[opensource-dev] Can you legally agree to incomprehensible conditions?

Ryan McDougall sempuki1 at gmail.com
Fri Apr 2 23:58:17 PDT 2010

On Fri, Apr 2, 2010 at 3:44 AM, Kent Quirk (Q Linden) <q at lindenlab.com> wrote:
> 1) The first line of my comment is that I don't speak for Linden legal.


> 2) What I said was that if you want to understand legalese, you should talk to a lawyer. That's it.

Seriously, how many developers can realistically to do that?

That said, I find the language TPVP itself is pretty clear. The only
confusing part is how you can make it apply to *developers* somehow.

Totally unprecedented; the GPL applies to the source, and the TOS
apply to anyone who connects to SL -- what on earth has LL legal given
birth to here?

FUD own-goal.

>        Q


> On Apr 1, 2010, at 4:54 AM, Gareth Nelson wrote:
>> An interesting point:
>> If a member of staff at LL is basically saying "none of you can
>> comprehend this policy", then that surely means none of us can
>> actually consent to agree to it.
>> Q - you may have just provided some "fuel" for use in any future court case
>> On Thu, Apr 1, 2010 at 8:42 AM, Morgaine <morgaine.dinova at googlemail.com> wrote:
>>> On 21st March, Q Linden explained to us that legalese is not a language
>>> amenable to "common sense" interpretation, and more specifically, that
>>> programmers like ourselves should not expect to understand this Linden TPV
>>> policy document using our normal logic and our normal dictionary.  I'll
>>> repeat his words here for clarity:
>>>     Kent Quirk (Q Linden) q at lindenlab.com
>>>     Sun Mar 21 10:24:13 PDT 2010
>>> I'm emphatically not a lawyer and I don't speak for our legal team. But:
>>> Legalese is a specialized language. It's not strictly English, and it's not
>>> always amenable to "common sense" interpretation. Think of lawyers as people
>>> who write code in an underspecified language for a buggy compiler, and you
>>> begin to understand why legalese is the way it is. There's a lot of law that
>>> isn't stated, but is actually implied by the context of the existing settled
>>> law. What that means is that if you're not a lawyer, you probably shouldn't
>>> be attempting to interpret legal documents -- especially not for other
>>> people. Similarly, if you're not a programmer, attempting to interpret
>>> program source code is a risky business. Programmers are especially
>>> susceptible to trying to interpret legal documents using a normal dictionary
>>> because they're logical thinkers. That doesn't always work. If you have
>>> legal questions about the implication of documents, you should ask a lawyer,
>>> not a mailing list.
>>> Similarly, any comment by one of Linden's lawyers in this forum or any other
>>> could possibly be treated as legally binding. That also goes for Linden
>>> employees, especially those with any seniority. So you're unlikely to get
>>> further remarks or "clarifications", except general statements that don't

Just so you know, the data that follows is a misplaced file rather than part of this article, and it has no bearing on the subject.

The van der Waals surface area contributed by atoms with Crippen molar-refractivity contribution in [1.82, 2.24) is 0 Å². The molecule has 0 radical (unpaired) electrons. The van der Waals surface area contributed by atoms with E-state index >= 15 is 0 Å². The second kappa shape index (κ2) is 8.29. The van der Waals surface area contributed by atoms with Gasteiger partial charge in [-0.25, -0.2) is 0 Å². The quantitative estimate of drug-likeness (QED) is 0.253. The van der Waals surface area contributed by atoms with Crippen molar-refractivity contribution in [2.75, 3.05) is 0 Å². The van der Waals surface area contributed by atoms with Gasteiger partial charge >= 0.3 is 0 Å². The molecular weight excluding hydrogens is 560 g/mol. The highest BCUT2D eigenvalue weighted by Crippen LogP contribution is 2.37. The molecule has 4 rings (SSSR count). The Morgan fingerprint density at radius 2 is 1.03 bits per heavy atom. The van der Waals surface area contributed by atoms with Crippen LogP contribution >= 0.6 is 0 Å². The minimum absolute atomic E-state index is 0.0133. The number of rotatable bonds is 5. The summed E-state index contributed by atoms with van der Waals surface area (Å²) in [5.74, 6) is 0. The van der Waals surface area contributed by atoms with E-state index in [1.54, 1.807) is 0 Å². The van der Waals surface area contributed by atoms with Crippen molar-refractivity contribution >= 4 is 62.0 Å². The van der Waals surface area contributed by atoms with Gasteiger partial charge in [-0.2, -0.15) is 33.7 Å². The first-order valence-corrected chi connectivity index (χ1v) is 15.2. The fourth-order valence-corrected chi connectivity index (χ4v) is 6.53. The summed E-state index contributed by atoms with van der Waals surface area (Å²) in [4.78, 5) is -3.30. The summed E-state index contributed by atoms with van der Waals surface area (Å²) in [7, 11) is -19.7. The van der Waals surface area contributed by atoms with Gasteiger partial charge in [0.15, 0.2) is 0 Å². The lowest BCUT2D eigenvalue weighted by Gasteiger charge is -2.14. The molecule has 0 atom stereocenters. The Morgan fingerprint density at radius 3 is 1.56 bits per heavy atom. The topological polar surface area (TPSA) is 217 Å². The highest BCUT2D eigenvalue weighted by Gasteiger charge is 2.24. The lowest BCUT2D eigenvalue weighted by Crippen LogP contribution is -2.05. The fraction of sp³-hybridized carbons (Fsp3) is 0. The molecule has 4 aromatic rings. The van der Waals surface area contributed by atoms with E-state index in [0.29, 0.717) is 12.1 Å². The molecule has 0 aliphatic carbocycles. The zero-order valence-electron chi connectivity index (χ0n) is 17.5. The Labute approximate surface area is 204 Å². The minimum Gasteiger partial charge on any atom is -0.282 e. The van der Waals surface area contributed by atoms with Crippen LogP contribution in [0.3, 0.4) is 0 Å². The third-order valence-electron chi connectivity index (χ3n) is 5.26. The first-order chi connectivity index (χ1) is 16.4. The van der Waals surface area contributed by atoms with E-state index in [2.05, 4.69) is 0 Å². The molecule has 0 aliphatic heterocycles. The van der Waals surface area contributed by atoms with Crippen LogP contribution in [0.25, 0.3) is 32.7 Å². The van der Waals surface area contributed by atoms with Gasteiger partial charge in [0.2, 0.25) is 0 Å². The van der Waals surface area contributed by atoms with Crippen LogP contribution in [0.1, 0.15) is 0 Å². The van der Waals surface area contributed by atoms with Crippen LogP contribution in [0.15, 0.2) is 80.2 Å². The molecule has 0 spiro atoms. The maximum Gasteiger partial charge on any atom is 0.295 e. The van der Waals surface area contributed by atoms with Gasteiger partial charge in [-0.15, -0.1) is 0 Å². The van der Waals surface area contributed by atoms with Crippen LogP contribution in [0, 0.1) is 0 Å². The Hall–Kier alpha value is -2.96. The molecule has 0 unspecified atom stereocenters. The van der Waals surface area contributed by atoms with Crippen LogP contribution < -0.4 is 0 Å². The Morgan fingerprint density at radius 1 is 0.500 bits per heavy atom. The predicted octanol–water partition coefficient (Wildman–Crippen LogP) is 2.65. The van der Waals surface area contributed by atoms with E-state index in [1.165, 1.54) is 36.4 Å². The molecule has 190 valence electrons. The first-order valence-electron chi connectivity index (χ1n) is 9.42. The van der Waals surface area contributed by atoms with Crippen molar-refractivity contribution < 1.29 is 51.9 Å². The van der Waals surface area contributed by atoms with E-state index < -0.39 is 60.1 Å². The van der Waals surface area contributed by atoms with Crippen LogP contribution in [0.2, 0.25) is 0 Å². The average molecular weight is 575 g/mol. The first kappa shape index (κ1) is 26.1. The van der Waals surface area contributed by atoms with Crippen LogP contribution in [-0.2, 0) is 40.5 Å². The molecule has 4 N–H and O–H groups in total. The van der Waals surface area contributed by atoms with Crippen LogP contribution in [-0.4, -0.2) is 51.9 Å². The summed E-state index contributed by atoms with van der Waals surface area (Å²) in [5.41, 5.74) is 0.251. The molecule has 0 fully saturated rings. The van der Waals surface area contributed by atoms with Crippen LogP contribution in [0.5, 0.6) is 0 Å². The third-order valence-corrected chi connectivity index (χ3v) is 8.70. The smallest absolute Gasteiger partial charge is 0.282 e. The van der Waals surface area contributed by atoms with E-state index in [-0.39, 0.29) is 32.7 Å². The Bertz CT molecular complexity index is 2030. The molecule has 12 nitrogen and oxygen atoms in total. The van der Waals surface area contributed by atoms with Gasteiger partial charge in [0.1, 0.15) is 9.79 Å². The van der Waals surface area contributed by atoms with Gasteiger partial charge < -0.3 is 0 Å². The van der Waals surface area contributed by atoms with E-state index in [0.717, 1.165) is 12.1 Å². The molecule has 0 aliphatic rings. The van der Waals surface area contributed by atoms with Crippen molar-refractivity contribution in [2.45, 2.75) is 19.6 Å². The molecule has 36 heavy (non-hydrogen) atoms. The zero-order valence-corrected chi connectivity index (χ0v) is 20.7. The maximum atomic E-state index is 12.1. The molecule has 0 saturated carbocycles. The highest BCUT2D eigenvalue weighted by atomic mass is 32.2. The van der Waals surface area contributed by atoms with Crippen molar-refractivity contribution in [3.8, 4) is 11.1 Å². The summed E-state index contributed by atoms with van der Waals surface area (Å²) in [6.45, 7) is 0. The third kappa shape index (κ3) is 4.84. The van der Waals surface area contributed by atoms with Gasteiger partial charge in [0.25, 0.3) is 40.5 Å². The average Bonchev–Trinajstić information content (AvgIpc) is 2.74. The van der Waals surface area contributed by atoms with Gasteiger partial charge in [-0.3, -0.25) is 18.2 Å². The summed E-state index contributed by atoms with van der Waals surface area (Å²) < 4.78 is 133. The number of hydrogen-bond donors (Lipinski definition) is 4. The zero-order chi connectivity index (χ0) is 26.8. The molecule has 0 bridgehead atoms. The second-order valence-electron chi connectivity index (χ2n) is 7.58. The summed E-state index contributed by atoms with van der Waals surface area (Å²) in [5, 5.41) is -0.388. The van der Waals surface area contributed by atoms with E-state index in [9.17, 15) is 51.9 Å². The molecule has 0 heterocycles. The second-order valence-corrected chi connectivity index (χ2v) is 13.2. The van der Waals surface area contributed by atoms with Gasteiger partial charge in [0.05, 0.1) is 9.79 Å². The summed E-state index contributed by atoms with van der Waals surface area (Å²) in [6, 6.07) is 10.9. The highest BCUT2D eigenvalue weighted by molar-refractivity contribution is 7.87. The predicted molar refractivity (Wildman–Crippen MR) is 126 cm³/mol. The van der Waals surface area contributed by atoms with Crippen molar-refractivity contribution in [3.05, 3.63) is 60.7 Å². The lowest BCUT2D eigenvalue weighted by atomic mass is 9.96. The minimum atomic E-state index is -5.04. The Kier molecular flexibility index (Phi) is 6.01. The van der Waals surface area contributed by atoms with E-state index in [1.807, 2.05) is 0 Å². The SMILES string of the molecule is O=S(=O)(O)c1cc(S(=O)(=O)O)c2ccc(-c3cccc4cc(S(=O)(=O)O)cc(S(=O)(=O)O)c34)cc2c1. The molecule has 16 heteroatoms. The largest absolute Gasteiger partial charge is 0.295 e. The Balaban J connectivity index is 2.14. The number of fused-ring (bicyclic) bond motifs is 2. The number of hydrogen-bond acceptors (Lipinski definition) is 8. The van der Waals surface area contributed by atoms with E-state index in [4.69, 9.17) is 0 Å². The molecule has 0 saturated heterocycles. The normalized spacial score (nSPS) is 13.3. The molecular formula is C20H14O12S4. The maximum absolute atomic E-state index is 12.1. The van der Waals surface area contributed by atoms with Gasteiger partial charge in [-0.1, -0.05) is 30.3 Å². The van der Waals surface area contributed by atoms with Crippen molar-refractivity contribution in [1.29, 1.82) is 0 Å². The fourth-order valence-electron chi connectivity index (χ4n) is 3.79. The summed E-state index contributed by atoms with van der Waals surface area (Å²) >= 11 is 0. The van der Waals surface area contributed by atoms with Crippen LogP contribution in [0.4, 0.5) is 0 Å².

>>> address specific questions. The policy was revised based on comments on this
>>> list and elsewhere. That's probably a pretty good indication that Linden
>>> Lab's lawyers now think it's clear enough to state its intent and to stand
>>> up in court if they need it to.
>>> Q
>>> I've been thinking about this extraordinary post and its relationship to our
>>> ongoing saga about the TPV, and I fail to see how any rational person could
>>> agree to something unknown, except under duress.  Is it even legal to be
>>> required to agree to the incomprehensible?  Does anyone know how the law
>>> works in this area?
>>> The GPL license was written by FSF lawyers specifically to be understood by
>>> programmers, so it's no surprise that the large majority of people here
>>> understand it. Given that Lindens claim that they are issuing a valid GPL
>>> license, perhaps one might accept that at face value, and assume that GPLv2
>>> clauses 6, 7, 11 and 12 remain intact and valid.  Therefore there are no
>>> "further restrictions" imposed on SL TPV developers (clause 6), and the "NO
>>> WARRANTY" clause (11-12) continues to protect developers from downstream
>>> liability, and no "conditions are imposed on you that contradict the
>>> conditions of this License" thus making the license valid (clause 7).
>>> Given the forgoing, the officially incomprehensible TPV document then no
>>> longer matters to SL TPV developers, because their rights and freedoms and
>>> lack of liability are determined entirely by the GPL.  (It could be no other
>>> way anyway, since we are told that we cannot understand the TPV.)
>>> That leaves only the matter of users of TPVs behaving responsibly when they
>>> use TPV clients in SL, with which I'm sure every person on this list is
>>> happy to agree.  (Note that developers become users when they connect to SL,
>>> and are bound by the same requirements as users.)  When users do something
>>> bad with a TPV client, or indeed with a Linden client, then naturally they
>>> are personally responsible for their actions.
>>> In the absence of a TPV document that we can comprehend, perhaps this is the
>>> best that TPV developers can do, since agreeing to incomprehensible
>>> conditions is not something that any sensible person should consider.
>>> Morgaine.
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>> --
>> “Lanie, I’m going to print more printers. Lots more printers. One for
>> everyone. That’s worth going to jail for. That’s worth anything.” -
>> Printcrime by Cory Doctrow
>> Please avoid sending me Word or PowerPoint attachments.
>> See http://www.gnu.org/philosophy/no-word-attachments.html
>> _______________________________________________
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